Coming to some Scripture passages can be like joining a conversation that is already in progress.
Imagine walking up onto the porch of a house belonging to your best friends. Through the screen door you hear your friend speaking to her ten-year-old in stern tones. She is saying, “Don’t you realize what could have happened? Don’t let that new boy talk you into doing anything like that again. You can play soccer in the backyard. You can play anything you want in the backyard. But I don’t even want you in the front yard for the rest of the day. Do you understand me?”
That is when you knock and walk in, and the ten-year-old scuttles out the back door. You say, “What happened?” It is obvious that something – a conflict, a battle of wills – preceded this scolding. So, you are not surprised to learn that the neighbor boy had talked your friend’s son into playing soccer in the street, just this side of the big curve, and that he had nearly been hit by a car.
Coming to Colossians 2 is like stepping onto that porch. We know that there has been a conflict, and we are just in time to hear the person in authority issuing orders. Five times in verses 11-23, the Apostle Paul uses the words (in our English translation) “Do not.” Once he questions, “Why do you. . .?” To make sense of Paul’s tone we need to understand what has happened. Were his children playing in the street? Were they about to get run over? In a manner of speaking, they were. The new neighbor was trying to talk them into actions that could cause them serious harm.
Paul’s remarks should be read against the backdrop of conflict. In the case of the Colossians, the new kids in the neighborhood were religious teachers who had come to town with stories of spiritual exploits and mystical experiences. They claimed to be “in the know” about unseen realities. And they wanted the Colossians to join them on their path to fulfillment. In other words, they were inviting them to play in the street.
These teachers were rooted in a variety of classical dualism. The idea was that matter and spirit cannot mix. Spirit is good, matter is evil. Spirit is pure, matter is dirty. Spirit is eternal reality; matter is a temporary unreality.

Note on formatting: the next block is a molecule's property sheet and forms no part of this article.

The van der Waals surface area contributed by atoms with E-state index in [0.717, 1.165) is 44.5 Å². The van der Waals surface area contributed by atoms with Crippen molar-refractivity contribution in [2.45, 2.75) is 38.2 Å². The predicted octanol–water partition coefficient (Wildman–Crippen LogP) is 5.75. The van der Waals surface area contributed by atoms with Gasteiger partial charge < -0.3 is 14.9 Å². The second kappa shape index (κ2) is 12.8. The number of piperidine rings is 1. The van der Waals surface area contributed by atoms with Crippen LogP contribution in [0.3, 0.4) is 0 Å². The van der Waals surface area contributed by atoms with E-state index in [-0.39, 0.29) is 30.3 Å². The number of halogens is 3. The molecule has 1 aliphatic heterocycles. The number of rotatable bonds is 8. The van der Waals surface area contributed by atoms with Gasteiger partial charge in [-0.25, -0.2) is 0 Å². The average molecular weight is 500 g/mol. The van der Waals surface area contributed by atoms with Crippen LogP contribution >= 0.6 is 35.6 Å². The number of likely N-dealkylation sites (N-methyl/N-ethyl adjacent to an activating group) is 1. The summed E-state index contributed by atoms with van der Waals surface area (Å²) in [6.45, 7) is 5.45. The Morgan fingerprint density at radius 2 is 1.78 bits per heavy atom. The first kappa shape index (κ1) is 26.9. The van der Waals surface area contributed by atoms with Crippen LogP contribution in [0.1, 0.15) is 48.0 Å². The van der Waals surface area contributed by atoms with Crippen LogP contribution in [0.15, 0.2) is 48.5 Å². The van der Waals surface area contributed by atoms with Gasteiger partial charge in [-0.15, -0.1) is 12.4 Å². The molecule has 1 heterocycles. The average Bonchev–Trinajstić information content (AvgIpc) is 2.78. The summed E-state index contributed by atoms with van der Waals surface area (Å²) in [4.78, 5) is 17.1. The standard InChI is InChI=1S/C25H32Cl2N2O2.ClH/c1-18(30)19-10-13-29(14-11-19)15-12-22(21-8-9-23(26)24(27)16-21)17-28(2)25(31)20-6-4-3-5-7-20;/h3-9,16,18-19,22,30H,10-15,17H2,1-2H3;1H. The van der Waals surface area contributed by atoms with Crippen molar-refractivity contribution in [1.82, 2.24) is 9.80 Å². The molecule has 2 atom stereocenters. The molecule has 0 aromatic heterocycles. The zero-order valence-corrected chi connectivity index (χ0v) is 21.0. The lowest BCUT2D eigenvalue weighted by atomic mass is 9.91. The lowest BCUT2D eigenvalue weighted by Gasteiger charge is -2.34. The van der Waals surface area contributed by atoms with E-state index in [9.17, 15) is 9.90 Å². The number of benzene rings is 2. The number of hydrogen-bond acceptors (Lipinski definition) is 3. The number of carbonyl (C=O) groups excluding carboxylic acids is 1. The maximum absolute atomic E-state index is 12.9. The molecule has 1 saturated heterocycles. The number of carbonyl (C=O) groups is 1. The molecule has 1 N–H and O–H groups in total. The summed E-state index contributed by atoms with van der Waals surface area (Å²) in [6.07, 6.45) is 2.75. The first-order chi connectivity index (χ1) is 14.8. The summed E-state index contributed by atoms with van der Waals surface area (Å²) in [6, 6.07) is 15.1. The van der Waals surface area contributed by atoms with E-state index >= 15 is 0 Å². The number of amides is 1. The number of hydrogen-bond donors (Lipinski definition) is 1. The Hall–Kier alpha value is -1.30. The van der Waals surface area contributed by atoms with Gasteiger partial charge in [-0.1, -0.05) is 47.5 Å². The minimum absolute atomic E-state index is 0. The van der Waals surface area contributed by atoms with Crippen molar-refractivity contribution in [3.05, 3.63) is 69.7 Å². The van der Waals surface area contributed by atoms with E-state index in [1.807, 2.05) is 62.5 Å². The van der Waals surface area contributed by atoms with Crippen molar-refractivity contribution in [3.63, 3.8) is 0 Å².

The teachers in Colosse held that, because the body is evil, we must rein it in, control it, never let it have its way. So, they instructed people to fast, to practice asceticism, and to follow a long list of rules and regulations, all for the purpose of keeping the spirit from being overcome and eclipsed by the body. When the spirit rules the body, they taught, it will be capable of connecting to the great spirits that rule the earth.
The Colossians had been converted – they had received Christ Jesus, (Colossians 2:6) as Lord – but they had not really got a grip on what had happened to them. In this they were like many of us. When they came to faith in Christ, everything changed for them. Things happened to them and in them. When people don’t understand this, they are vulnerable to error, and liable to get entangled in the heresy du jour.
Whether or not we realize it, we who trust in Jesus Christ have experienced a radical transformation which has changed everything for us.
When I was a boy, my parents played pinochle with my uncle and aunt most every weekend. They often played late into the night. Usually it was at our house, but once in a while we went to theirs. When that happened, we were allowed to stay up late and play with our cousins, but the time always came when we were hustled off to bed. I might fall asleep in my blue jeans and sweatshirt on my cousin’s bed, but then a great transition mysteriously took place, mostly without my knowledge. The next morning, I would find myself in my own house, in my own pajamas, in my own bed.
Now, had I awakened in the night without realizing that this great transition had taken place, I would have been in a difficult position. I might have tried to go downstairs, but our house was all on one floor. I might have gone looking for the kitchen but, instead of being in another part of the house, it was just outside my bedroom door. The bathroom was just west of my bedroom, not down long hallways. It would be silly and frustrating if I didn’t understand the change that had taken place.
Too many people receive Jesus Christ, then go about life as if nothing has changed. The teachers that had come to Colossae failed to take into account the drastic changes that happen when a person trusts Christ. So did the Colossians Christians. Let’s not make the same error.